A study published December 18, 2014, in PLOS Genetics has attracted significant media attention. Texas A&M University biochemist Michael Polymenis and associates tested the common over-the-counter painkiller ibuprofen on a number of lower-order animals, including roundworms and houseflies. The outcome, which explains articles such as this one, was an increase of 10-17% in lifespans using the nonsteroidal anti-inflammatory drug (NSAID).
I’m pretty sure that we’ll see an increase in ibuprofen sales as a result of these stories. Despite prior research showing that ibuprofen suppresses inflammation and lowers risk of Alzheimer’s, Parkinson’s, and other age-related neurodegenerative diseases, I’m not convinced that ibuprofen will have comparable effects on humans.
I am convinced, however, that anatabine citrate will have this sort of impact on human lifespans. I get questions from people on a regular basis about the alkaloid, so I discuss what I know.
Rock Creek Pharmaceuticals has filed a clinical trial application (CTA) in the UK, as this press release relates. In a recent presentation, which you can watch here after free registration, CEO Dr. Michael Mullen said that the United Kingdom’s Medicines and Healthcare products Regulatory Agency (MHRA) had asked for some minor additional information, but he expects to begin Phase 1 safety trials in this quarter. Personally, by the way, I would move to the UK if that were the only way to get anatabine citrate, and I know a lot of other people who feel the same.
If you watch the linked presentation, you’ll notice that video doesn’t appear of the multiple sclerosis mice that recovered due to anatabine citrate because of the format of the webcast. I’ve seen this video, however. You’ll also have to manually change slides, but you should watch the presentation if you’ve never heard the entire anatabine citrate story. There aren’t many stories this big in modern medicine. I also recommend emphatically that you watch Dr. Fiona Crawford’s presentation at the New College of Florida about traumatic brain injury and the effects of anatabine citrate. Interestingly, this same data was presented at a neurological conference, provoking the FDA to demand that Anatabloc, the over-the-counter version of anatabine citrate, be taken off the market. She also explains why scientists are so interested in neutraceuticals. Keep in mind that Crawford is one of the key scientists behind the discovery of the amyloid role in Alzheimer’s. She’s also published an incredible number of articles accepted by top journals.
I spoke (a few days ago) to someone whose life was changed by anatabine citrate, specifically through amelioration of arthritis. She contacted Rock Creek Pharmaceuticals, which told her how to contact the FDA, which responded with the paperwork needed for compassionate-use distribution. She will need to find an MD willing to recommend use of the drug candidate. I haven’t yet heard confirmation from the company that it will distribute anatabine citrate through this kind of program, but I think those who want access should contact Rock Creek Pharmaceuticals.
I also recommend that you follow the mounting academic evidence supporting the efficacy of the nicotinamide adenine dinucleotide plus (NAD+) precursors, as I’ve previously written here. The two with the most research are nicotinamide riboside (Niagen) and oxaloacetate (benaGene).
All of these compounds, including dietary vitamin D, have the potential to significantly reduce healthcare costs in ways that legislation cannot. As you know, healthcare costs rise for most people as they age, so an older population therefore has higher medical costs—at least given the current state of medical science. As the population ages, demand for advanced healthcare services necessarily increases.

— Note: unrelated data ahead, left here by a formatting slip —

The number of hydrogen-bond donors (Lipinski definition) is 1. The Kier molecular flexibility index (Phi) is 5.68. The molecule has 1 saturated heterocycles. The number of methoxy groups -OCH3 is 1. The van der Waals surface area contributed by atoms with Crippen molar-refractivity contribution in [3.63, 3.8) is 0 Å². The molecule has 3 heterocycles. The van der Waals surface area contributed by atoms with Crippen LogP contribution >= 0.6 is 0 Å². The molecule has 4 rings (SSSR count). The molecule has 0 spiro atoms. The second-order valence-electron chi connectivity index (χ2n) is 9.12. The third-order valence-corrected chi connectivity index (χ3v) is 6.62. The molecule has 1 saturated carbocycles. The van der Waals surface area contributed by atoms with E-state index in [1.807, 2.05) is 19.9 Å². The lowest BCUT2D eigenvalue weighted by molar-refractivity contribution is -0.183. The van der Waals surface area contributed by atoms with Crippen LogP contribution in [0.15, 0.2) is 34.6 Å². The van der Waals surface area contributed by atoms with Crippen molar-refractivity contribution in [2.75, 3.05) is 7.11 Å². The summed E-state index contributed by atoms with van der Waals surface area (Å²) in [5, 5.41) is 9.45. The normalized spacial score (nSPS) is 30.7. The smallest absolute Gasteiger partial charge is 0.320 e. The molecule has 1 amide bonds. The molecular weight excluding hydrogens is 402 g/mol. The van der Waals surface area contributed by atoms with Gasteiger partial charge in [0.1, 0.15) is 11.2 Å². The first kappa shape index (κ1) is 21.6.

The only long-term solution is better health care capable of extending health spans and lowering the rate and cost of major diseases that are currently driving national debts globally. The technologies to do so exist now, and more of them will come online in the next few years. Soon to follow is radical regenerative medicine, which has the potential to extend life even further by returning cells and organs to full youthful health.
Increasingly, it appears that the solution to our health and budget problems is being held up by a regulatory system that is so utterly antiquated, it has become the primary obstacle to the biotechnologies that could reduce medical costs. People complain incessantly about the cost of drugs, but few understand that the major component of new drug costs is not research and development. Usually, it’s the costs associated with FDA-mandated clinical trials. A Forbes estimate put the cost to the pharmaceutical industry at $4 billion for every approved drug. Others say it’s only about $1.5 billion, but the difference isn’t that significant.
There are people in the FDA, however, who know that things have to change. Past FDA Chairman Dr. Andrew von Eschenbach is one of many important voices calling for the elimination of Phase 2 and 3 clinical trials. This isn’t a new idea. I spent much of my earlier life working with academics, including Milton Friedman, who have shown through rigorous research that the result of dramatic simplification of the drug approval process would be much less suffering and death, rather than the catastrophe predicted by some. Japan, as you know, has already done away with Phase 2 and 3 trials for the field of stem-cell medicine.
Japan’s deregulatory impulse is not a blip. Japan is simply further into the demographic transformation than we are, losing a quarter-million in population every year. So the Japanese have faced facts. They understand that they can no longer allow bureaucracies to control the rate of scientific progress. The same will happen here.
Editor, Transformational Technology Alert